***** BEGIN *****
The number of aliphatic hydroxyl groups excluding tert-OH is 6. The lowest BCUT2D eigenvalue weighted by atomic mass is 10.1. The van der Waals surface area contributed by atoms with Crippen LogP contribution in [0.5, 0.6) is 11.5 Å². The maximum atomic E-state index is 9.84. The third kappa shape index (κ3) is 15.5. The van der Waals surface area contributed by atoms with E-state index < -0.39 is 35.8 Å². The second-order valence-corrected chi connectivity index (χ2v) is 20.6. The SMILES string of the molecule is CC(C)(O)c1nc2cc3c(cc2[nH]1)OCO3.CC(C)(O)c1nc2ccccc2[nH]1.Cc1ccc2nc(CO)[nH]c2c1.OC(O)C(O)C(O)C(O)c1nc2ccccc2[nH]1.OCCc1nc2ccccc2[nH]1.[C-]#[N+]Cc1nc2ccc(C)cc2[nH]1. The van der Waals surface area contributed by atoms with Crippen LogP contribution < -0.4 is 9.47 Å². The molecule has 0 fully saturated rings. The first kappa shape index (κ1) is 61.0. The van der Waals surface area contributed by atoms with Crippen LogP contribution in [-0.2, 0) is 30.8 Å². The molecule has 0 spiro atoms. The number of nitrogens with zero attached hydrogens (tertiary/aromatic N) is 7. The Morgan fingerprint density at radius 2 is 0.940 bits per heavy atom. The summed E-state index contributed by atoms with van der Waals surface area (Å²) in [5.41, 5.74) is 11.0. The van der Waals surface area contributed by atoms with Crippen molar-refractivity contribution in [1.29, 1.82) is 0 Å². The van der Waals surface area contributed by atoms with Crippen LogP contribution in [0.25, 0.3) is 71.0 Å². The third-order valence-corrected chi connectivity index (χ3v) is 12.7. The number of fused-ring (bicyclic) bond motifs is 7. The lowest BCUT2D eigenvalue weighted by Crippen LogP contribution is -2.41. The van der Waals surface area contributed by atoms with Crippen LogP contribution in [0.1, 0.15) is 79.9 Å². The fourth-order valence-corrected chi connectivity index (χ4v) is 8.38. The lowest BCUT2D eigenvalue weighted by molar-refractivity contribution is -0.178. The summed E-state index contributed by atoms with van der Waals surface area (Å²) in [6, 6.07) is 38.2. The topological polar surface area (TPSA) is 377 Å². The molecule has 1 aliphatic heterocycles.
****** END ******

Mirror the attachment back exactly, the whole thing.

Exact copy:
The number of aliphatic hydroxyl groups excluding tert-OH is 6. The lowest BCUT2D eigenvalue weighted by atomic mass is 10.1. The van der Waals surface area contributed by atoms with Crippen LogP contribution in [0.5, 0.6) is 11.5 Å². The maximum atomic E-state index is 9.84. The third kappa shape index (κ3) is 15.5. The van der Waals surface area contributed by atoms with E-state index < -0.39 is 35.8 Å². The second-order valence-corrected chi connectivity index (χ2v) is 20.6. The SMILES string of the molecule is CC(C)(O)c1nc2cc3c(cc2[nH]1)OCO3.CC(C)(O)c1nc2ccccc2[nH]1.Cc1ccc2nc(CO)[nH]c2c1.OC(O)C(O)C(O)C(O)c1nc2ccccc2[nH]1.OCCc1nc2ccccc2[nH]1.[C-]#[N+]Cc1nc2ccc(C)cc2[nH]1. The van der Waals surface area contributed by atoms with Crippen LogP contribution < -0.4 is 9.47 Å². The molecule has 0 fully saturated rings. The first kappa shape index (κ1) is 61.0. The van der Waals surface area contributed by atoms with Crippen LogP contribution in [-0.2, 0) is 30.8 Å². The molecule has 0 spiro atoms. The number of nitrogens with zero attached hydrogens (tertiary/aromatic N) is 7. The Morgan fingerprint density at radius 2 is 0.940 bits per heavy atom. The summed E-state index contributed by atoms with van der Waals surface area (Å²) in [5.41, 5.74) is 11.0. The van der Waals surface area contributed by atoms with Crippen molar-refractivity contribution in [1.29, 1.82) is 0 Å². The van der Waals surface area contributed by atoms with Crippen LogP contribution in [0.25, 0.3) is 71.0 Å². The third-order valence-corrected chi connectivity index (χ3v) is 12.7. The number of fused-ring (bicyclic) bond motifs is 7. The lowest BCUT2D eigenvalue weighted by Crippen LogP contribution is -2.41. The van der Waals surface area contributed by atoms with Crippen LogP contribution in [0.1, 0.15) is 79.9 Å². The fourth-order valence-corrected chi connectivity index (χ4v) is 8.38. The lowest BCUT2D eigenvalue weighted by molar-refractivity contribution is -0.178. The summed E-state index contributed by atoms with van der Waals surface area (Å²) in [6, 6.07) is 38.2. The topological polar surface area (TPSA) is 377 Å². The molecule has 1 aliphatic heterocycles.